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Atmospheric Measurement Techniques An interactive open-access journal of the European Geosciences Union

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Atmos. Meas. Tech., 7, 4103-4116, 2014
http://www.atmos-meas-tech.net/7/4103/2014/
doi:10.5194/amt-7-4103-2014
© Author(s) 2014. This work is distributed
under the Creative Commons Attribution 3.0 License.
Research article
03 Dec 2014
Recovering long-term aerosol optical depth series (1976–2012) from an astronomical potassium-based resonance scattering spectrometer
A. Barreto1,2, E. Cuevas1, P. Pallé3, P. M. Romero1, C. Guirado1,4, C. J. Wehrli5, and F. Almansa1,2 1Izaña Atmospheric Research Center, Meteorological State Agency of Spain (AEMET), Santa Cruz de Tenerife, Spain
2Cimel Electronique, Paris, France
3Instituto de Astrof\'isica de Canarias (IAC), Santa Cruz de Tenerife, Spain
4Atmospheric Optics Group, Valladolid University (GOA-UVA), Valladolid, Spain
5Physikalisch-Meteorologisches Observatorium, Davos, World Radiation Center, Davos, Switzerland
Abstract. A 37-year long-term series of monochromatic aerosol optical depth (AOD) has been recovered from solar irradiance measurements performed with the solar spectrometer Mark-I, deployed at Izaña mountain since 1976. The instrument operation is based on the method of resonant scattering, which affords wavelength absolute reference and stability (long-term stability and high precision) in comparison to other instruments based purely on interference filters. However, it has been specifically designed as a reference instrument for helioseismology, and its ability to determine AOD from transmitted and scattered monochromatic radiation at 769.9 nm inside a potassium vapour cell in the presence of a permanent magnetic field is evaluated in this paper. Particularly, the use of an exposed mirror arrangement to collect sunlight as well as the Sun–laboratory velocity dependence of the scattered component introduces some important inconveniences to overcome when we perform the instrument's calibration. We have solved this problem using a quasi-continuous Langley calibration technique and a refinement procedure to correct for calibration errors as well as for the fictitious diurnal cycle on AOD data. Our results showed similar calibration errors retrieved by means of this quasi-continuous Langley technique applied in different aerosol load events (from 0.04 to 0.3), provided aerosol concentration remains constant throughout the calibration interval. It assures the validity of this technique when it is applied in those periods with relatively high aerosol content. The comparative analysis between the recovered AOD data set from the Mark-I and collocated quasi-simultaneous data from the Cimel-AErosol RObotic NETwork (AERONET) and Precision Filter Radiometer (PFR) instruments showed an absolute mean bias ≤ 0.01 in the 10- and 12-year comparison, respectively. High correlation coefficients between AERONET and Mark-I and PFR/Mark-I pairs confirmed a very good linear relationship between instruments, proving that recovered AOD data series from Mark-I can be used together with PFR and AERONET AOD data to build a long-term AOD data series at the Izaña site (1976–now), suitable for future analysis of aerosols trends and inter-annual variability. Finally, the AOD preliminary trend analysis in the 29-year period from 1984 to 2012 with Mark-I AOD revealed no significant trends.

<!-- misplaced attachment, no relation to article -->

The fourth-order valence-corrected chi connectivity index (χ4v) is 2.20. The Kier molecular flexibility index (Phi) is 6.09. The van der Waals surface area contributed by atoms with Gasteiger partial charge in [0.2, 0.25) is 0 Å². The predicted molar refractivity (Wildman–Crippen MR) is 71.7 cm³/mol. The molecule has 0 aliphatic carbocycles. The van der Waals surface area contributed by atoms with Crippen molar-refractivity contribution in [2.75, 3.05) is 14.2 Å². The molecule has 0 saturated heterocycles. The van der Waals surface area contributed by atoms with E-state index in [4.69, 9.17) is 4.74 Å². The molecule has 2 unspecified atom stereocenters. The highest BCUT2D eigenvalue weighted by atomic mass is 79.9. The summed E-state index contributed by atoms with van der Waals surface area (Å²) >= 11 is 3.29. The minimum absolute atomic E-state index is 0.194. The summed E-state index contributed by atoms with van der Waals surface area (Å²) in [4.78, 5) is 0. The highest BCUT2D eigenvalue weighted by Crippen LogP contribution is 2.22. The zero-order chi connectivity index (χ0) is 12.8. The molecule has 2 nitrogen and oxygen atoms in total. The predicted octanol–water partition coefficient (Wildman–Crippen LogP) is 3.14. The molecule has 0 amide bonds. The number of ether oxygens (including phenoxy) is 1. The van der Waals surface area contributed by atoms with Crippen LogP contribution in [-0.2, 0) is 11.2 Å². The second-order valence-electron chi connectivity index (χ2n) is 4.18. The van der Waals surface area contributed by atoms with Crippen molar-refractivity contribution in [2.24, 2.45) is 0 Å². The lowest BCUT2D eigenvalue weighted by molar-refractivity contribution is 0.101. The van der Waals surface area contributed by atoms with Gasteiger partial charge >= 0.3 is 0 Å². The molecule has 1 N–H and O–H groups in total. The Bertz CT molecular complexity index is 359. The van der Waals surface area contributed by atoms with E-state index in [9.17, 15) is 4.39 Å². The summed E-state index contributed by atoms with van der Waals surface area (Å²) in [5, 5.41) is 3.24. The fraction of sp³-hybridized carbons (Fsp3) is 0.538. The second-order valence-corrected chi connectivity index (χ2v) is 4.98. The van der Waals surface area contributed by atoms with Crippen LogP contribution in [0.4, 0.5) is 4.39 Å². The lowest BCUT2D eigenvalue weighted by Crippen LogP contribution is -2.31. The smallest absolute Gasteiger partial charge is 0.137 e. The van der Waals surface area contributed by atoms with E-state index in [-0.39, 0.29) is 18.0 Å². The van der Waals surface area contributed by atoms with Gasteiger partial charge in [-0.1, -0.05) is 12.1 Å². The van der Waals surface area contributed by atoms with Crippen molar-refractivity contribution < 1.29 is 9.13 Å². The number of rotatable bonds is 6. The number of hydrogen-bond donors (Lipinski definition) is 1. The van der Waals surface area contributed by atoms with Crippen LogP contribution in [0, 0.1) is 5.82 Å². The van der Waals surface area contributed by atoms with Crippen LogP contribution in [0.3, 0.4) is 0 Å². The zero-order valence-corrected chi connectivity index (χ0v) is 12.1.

Citation: Barreto, A., Cuevas, E., Pallé, P., Romero, P. M., Guirado, C., Wehrli, C. J., and Almansa, F.: Recovering long-term aerosol optical depth series (1976–2012) from an astronomical potassium-based resonance scattering spectrometer, Atmos. Meas. Tech., 7, 4103-4116, doi:10.5194/amt-7-4103-2014, 2014.
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